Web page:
Valo Therapeutics has announced the acquisition of intellectual property rights for the ‘PeptiBAC’ technology from the University of Helsinki, Finland.
“We have a strong and enduring innovation partnership with the University of Helsinki, based on our PeptiCRAd and PeptiENV technologies. Just like our PeptiVAX technology, which is rapidly adaptable to the emergence of new strains of Coronavirus, the PeptiBAC technology can be used against strains of TB for which the current vaccine offers limited protection. TB is still a significant global health problem, including being the leading cause of death in Africa, and is often a comorbidity with HIV. PeptiBAC technology also allows us to further expand into different cancer indications by leveraging our innovative technology platforms and in collaboration with partners. We will identify novel immunogenic peptides from tumors and from conserved proteins in infectious diseases to deliver better global health outcomes,” says Paul Higham, CEO of Valo Tx.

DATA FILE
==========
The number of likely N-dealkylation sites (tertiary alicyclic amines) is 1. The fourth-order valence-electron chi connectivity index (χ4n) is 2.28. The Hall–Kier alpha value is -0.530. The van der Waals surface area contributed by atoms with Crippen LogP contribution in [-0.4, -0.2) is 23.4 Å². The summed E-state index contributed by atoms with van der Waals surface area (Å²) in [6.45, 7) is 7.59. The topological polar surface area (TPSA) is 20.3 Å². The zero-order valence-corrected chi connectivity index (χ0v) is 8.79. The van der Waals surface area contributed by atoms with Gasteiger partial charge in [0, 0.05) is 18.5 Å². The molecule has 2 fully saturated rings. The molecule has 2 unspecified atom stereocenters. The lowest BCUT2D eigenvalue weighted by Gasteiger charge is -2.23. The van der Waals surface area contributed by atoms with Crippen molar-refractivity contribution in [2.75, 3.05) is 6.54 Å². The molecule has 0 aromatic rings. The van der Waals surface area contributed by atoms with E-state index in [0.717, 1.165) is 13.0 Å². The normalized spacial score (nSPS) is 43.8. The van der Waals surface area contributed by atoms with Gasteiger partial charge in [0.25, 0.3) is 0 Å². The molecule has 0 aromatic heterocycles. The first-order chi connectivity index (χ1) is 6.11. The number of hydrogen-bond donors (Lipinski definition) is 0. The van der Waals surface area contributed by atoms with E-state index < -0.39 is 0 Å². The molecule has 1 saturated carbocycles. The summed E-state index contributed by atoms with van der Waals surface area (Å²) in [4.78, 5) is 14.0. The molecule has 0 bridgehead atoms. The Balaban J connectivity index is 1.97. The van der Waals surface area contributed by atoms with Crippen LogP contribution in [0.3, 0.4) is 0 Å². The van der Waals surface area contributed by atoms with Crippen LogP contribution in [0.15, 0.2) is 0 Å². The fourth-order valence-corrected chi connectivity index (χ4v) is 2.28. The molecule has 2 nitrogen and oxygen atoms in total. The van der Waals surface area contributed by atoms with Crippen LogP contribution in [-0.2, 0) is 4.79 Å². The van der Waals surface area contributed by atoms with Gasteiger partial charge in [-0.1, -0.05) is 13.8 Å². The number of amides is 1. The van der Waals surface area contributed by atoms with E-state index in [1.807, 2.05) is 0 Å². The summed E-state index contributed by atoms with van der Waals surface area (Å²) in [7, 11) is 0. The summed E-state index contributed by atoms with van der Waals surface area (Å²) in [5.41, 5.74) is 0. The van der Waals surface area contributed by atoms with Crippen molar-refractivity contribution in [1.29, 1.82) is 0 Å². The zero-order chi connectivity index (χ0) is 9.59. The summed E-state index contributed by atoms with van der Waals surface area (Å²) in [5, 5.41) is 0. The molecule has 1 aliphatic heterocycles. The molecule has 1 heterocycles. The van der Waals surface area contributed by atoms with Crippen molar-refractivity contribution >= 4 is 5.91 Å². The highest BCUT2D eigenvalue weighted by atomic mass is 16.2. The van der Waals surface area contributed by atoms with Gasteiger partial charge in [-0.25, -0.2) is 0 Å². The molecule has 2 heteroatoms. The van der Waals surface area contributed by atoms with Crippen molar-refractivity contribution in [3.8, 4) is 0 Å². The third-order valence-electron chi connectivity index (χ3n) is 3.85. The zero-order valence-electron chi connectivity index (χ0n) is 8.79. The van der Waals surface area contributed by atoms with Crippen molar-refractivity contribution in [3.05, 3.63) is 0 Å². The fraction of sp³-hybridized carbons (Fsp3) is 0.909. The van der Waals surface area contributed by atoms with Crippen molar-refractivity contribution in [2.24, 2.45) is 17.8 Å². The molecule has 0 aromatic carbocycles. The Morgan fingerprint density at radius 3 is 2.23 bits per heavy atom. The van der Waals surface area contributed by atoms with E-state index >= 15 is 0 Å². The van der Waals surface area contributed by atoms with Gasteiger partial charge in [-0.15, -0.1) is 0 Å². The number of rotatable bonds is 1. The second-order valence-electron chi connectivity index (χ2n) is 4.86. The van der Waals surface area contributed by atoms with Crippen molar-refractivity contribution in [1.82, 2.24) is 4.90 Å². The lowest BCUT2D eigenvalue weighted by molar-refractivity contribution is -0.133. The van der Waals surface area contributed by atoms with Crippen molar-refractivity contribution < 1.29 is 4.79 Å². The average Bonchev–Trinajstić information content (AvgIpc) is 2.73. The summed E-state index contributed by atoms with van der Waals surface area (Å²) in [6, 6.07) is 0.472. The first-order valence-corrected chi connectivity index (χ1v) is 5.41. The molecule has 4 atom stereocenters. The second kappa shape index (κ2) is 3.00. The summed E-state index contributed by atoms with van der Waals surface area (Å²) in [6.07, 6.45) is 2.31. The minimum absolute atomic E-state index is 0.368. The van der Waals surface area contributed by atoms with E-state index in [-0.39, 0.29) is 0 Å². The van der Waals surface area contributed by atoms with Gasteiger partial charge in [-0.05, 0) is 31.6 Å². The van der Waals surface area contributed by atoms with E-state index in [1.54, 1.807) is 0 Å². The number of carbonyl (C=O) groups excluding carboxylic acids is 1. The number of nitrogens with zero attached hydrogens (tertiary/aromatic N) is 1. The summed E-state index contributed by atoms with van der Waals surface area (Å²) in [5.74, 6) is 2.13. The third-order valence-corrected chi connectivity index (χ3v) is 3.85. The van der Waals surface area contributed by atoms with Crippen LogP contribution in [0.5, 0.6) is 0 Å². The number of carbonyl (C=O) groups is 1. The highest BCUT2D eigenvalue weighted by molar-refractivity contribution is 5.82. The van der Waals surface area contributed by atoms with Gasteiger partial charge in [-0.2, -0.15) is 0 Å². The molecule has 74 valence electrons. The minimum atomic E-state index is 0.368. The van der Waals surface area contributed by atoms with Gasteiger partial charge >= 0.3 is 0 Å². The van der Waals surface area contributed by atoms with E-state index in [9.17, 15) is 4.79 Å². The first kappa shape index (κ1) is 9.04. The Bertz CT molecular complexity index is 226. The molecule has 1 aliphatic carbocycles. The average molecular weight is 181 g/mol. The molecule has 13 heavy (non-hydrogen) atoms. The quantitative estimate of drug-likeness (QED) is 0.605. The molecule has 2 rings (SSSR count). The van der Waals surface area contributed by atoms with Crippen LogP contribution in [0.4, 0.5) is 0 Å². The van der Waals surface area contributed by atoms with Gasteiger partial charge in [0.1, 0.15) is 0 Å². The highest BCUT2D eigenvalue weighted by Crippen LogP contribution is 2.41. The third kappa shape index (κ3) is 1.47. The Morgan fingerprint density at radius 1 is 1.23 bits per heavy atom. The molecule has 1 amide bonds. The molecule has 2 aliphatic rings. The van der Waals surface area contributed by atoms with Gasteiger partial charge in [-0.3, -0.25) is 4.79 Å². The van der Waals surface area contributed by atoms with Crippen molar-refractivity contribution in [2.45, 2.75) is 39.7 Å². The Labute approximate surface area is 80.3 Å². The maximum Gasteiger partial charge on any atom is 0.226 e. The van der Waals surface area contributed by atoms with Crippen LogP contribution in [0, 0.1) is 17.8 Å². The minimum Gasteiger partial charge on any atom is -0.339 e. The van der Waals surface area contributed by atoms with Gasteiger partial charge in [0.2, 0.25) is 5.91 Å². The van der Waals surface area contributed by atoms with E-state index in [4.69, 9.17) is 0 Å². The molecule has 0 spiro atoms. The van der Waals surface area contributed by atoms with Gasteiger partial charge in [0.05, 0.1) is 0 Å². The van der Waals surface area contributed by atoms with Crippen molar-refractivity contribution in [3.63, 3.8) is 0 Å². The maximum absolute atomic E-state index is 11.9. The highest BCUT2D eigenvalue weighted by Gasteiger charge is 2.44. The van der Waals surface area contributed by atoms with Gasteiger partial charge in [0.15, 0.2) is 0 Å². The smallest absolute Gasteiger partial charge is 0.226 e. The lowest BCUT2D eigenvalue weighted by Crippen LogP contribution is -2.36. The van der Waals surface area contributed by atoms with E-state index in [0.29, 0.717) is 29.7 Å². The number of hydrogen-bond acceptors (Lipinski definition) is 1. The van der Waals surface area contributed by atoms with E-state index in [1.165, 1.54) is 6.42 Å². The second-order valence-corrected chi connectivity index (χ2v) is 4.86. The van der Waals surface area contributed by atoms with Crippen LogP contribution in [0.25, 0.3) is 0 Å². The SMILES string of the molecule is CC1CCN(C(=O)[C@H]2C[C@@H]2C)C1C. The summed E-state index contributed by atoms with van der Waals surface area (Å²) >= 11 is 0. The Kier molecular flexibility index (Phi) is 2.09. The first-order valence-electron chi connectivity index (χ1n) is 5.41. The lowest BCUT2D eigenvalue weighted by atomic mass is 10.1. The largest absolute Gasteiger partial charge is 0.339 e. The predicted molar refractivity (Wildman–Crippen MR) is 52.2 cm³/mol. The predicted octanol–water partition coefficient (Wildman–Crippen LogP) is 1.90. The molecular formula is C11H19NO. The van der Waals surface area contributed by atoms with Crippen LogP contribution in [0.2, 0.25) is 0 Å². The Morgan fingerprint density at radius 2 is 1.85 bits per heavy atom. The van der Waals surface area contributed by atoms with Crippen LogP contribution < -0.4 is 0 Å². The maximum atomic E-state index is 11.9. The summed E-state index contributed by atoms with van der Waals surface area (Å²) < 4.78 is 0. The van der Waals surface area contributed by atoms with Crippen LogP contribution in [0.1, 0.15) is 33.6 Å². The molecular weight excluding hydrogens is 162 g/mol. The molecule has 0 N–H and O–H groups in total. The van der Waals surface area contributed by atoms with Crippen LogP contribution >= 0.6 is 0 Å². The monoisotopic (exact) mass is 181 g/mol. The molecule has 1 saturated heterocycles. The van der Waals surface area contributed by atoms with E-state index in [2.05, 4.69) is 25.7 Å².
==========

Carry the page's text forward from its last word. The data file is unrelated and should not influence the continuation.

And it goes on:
Uses the Bacillus Calmette-Guèrin vaccine as a backbone
PeptiBAC uses the BCG (Bacillus Calmette-Guèrin) vaccine as a backbone for delivery of disease specific peptides. The technology has preventative potential in infectious diseases, specifically tuberculosis (TB, caused by Mycobacterium tuberculosis (MTB)), as well therapeutic potential in cancer, states the company in a press release. In cancer, there is applicability in a broad range of tumour types. Valo Tx has data from a mouse model of melanoma, showing that PeptiBAC elicits anti-tumour effects and induces tumour specific CD8+ effector T cells. In a separate mouse melanoma model, the company has shown that PeptiBAC increases anti-tumour response rates in combination with checkpoint inhibition therapy.
Helsinki Innovation Services Ltd, an innovation and commercialisation company owned by the University of Helsinki, managed the patent protection of the intellectual property rights for PeptiBAC and commercial negotiations with Valo Tx.